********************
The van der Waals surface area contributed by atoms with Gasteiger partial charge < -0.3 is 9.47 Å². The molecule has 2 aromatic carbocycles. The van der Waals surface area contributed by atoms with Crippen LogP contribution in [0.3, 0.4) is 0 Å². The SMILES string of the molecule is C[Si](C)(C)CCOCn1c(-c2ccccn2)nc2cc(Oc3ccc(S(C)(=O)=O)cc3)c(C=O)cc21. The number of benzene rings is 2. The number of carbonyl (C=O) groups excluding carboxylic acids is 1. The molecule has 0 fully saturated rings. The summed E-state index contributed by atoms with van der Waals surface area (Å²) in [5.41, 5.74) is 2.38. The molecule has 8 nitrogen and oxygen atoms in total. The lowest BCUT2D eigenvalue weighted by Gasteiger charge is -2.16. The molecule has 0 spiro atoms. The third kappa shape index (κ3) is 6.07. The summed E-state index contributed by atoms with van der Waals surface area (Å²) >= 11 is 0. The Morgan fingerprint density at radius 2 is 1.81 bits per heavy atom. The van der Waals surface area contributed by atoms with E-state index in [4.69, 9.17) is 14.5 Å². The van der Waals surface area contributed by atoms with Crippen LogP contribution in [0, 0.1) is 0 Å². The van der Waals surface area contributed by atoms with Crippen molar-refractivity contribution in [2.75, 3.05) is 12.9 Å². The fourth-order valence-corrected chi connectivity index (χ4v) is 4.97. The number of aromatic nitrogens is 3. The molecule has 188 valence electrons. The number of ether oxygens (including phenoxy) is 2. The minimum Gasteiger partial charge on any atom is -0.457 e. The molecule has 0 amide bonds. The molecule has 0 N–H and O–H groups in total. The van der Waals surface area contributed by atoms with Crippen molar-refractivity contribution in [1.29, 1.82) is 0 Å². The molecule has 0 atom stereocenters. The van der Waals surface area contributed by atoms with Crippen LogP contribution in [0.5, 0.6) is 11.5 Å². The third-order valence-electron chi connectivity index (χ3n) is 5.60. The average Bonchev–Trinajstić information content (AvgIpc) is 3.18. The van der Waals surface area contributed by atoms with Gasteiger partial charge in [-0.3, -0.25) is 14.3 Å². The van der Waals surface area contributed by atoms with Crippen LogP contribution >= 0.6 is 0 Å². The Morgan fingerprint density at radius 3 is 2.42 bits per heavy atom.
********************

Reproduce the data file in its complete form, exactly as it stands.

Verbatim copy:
The van der Waals surface area contributed by atoms with Gasteiger partial charge < -0.3 is 9.47 Å². The molecule has 2 aromatic carbocycles. The van der Waals surface area contributed by atoms with Crippen LogP contribution in [0.3, 0.4) is 0 Å². The SMILES string of the molecule is C[Si](C)(C)CCOCn1c(-c2ccccn2)nc2cc(Oc3ccc(S(C)(=O)=O)cc3)c(C=O)cc21. The number of benzene rings is 2. The number of carbonyl (C=O) groups excluding carboxylic acids is 1. The molecule has 0 fully saturated rings. The summed E-state index contributed by atoms with van der Waals surface area (Å²) in [5.41, 5.74) is 2.38. The molecule has 8 nitrogen and oxygen atoms in total. The lowest BCUT2D eigenvalue weighted by Gasteiger charge is -2.16. The molecule has 0 spiro atoms. The third kappa shape index (κ3) is 6.07. The summed E-state index contributed by atoms with van der Waals surface area (Å²) >= 11 is 0. The Morgan fingerprint density at radius 2 is 1.81 bits per heavy atom. The van der Waals surface area contributed by atoms with E-state index in [4.69, 9.17) is 14.5 Å². The van der Waals surface area contributed by atoms with Crippen LogP contribution in [0, 0.1) is 0 Å². The van der Waals surface area contributed by atoms with Crippen molar-refractivity contribution in [2.75, 3.05) is 12.9 Å². The fourth-order valence-corrected chi connectivity index (χ4v) is 4.97. The number of aromatic nitrogens is 3. The molecule has 188 valence electrons. The number of ether oxygens (including phenoxy) is 2. The minimum Gasteiger partial charge on any atom is -0.457 e. The molecule has 0 amide bonds. The molecule has 0 N–H and O–H groups in total. The van der Waals surface area contributed by atoms with Crippen molar-refractivity contribution in [1.29, 1.82) is 0 Å². The molecule has 0 atom stereocenters. The van der Waals surface area contributed by atoms with Crippen LogP contribution in [0.5, 0.6) is 11.5 Å². The third-order valence-electron chi connectivity index (χ3n) is 5.60. The average Bonchev–Trinajstić information content (AvgIpc) is 3.18. The van der Waals surface area contributed by atoms with Gasteiger partial charge in [-0.3, -0.25) is 14.3 Å². The van der Waals surface area contributed by atoms with Crippen LogP contribution >= 0.6 is 0 Å². The Morgan fingerprint density at radius 3 is 2.42 bits per heavy atom.